The Bewick’s Wren
The nest of the Bewick's wren consists of twigs, hair, leaves, and grass, placed in a cavity, such as a mailbox, fence post, hole in wall, or birdhouse. Such nests have been found in greenhouses, garages, and sheds actively used by humans, which suggests a relatively high tolerance for disturbance.
—Field Guide to Birds
That Chinese emperor kept his nightingale
tied by a silken ribbon to his chair;
"My song sounds better in the open air"
the poor bird argued, but to no avail
Andersen tells us in the fairy tale.
A different tune is whistled by the pair
of small brown birds who've settled in to share
the children's empty room. The chatty male
and modest female built their slapdash nest
of hair and mud and grass and leaves and sticks
inside a fortress of pink plastic bricks—
a Malibu Dream House, formerly possessed
by Princess Barbie and her consort Ken:
the perfect palace for a Bewick's wren.
The Bewick's wren, unique among his kind,
shows an unprecedented deference
to female intuition and good sense.
The male wren ventures forth alone to find
potential nesting sites, leaving her behind
calmly extracting beetles from a fence
with her curved beak. With patient diligence
he stalks the garden, paying special mind
to post holes, chinks in walls, and hollow trees.
He's settled on a likely candidate
to satisfy the most fastidious mate
when from the corner of his eye he sees
an open window, a deserted room,
a Dream House waiting for a bride and groom.
Flicking his feathered tail from side to side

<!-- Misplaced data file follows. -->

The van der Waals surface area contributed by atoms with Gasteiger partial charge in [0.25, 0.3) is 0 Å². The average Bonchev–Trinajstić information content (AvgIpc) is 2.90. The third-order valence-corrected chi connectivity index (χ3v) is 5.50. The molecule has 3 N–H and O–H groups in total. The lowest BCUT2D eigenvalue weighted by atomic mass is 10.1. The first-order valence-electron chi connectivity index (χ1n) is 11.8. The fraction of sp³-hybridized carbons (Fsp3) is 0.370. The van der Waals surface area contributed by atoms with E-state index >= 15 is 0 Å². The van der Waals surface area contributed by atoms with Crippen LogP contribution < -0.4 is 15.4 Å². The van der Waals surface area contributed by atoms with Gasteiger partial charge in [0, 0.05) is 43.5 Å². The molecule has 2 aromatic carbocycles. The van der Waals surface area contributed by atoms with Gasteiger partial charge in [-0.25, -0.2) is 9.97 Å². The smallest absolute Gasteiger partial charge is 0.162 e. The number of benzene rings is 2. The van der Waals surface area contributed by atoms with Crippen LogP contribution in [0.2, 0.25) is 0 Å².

(sure sign of agitation in a wren)
he wobbles on the windowsill and then
retreats to treetop, trying to decide
if this is valor or just suicide.
He knows the dangers of the world of men,
he knows he should avoid the humans' den,
and yet...and yet...he thinks about his bride...
He shares her values, honors her concerns
for safety, warmth, the comfort of the brood
of nestlings; he knows her attitude
towards ostentation...yet perhaps she yearns
(like him) for some enchantment in her life...
a Camelot to live in with his wife!
The next day he is back, and she is there
beside him. Heads cocked, tails flicking, they survey the scene
weighing the pros and cons, the choice between
safety from hawks and owls (They wouldn't dare!)
and room to spread one's wings in open air.
Standing in shadow, I thought I was unseen
but suddenly the female turned her keen
and troubled gaze on me, as if aware
that mother-to-mother she might seek advice
from someone who had raised a chick or two
in this strange habitat: "What would you do?
Is this fine house a trap or paradise?"
"Both," I replied, meeting her anxious eye,
"But in the end my nestlings learned to fly."
He went in first, and soon his head appeared
at Barbie's bedroom window; jaunty now
he fluttered to the roof, and then somehow
squeezed down the chimney and disappeared.
We held our breath until he reappeared
at the front door, where he paused to take a bow,
dipping his head in welcome to his frau.
He made it clear whatever they had feared
might lie within this pink flamboyant pile
had moved out, or was never there at all,
and after close inspection, wall to wall,
declared the place a splendid domicile.
The female wren and I exchanged a glance:
"Go on, go on," I whispered: "Take a chance."
So they moved in. It's good to hear the sound
of children's voices in that room again,
the clamor and the happy chatter when
papa flies in with something that he found—
a worm or spider scrupulously ground
to suit the gullet of a baby wren;
a brief respite of harmony, and then
the shrill demands for still another round.
The Field Guide warns that by the fourteenth day
they'll all be gone. Naked and blind and helpless at their birth
in two short weeks they'll claim their place on earth.
But never mind, it's as the sages say:
Welcome the coming, speed the departing guest,
and learn to live with one more empty nest.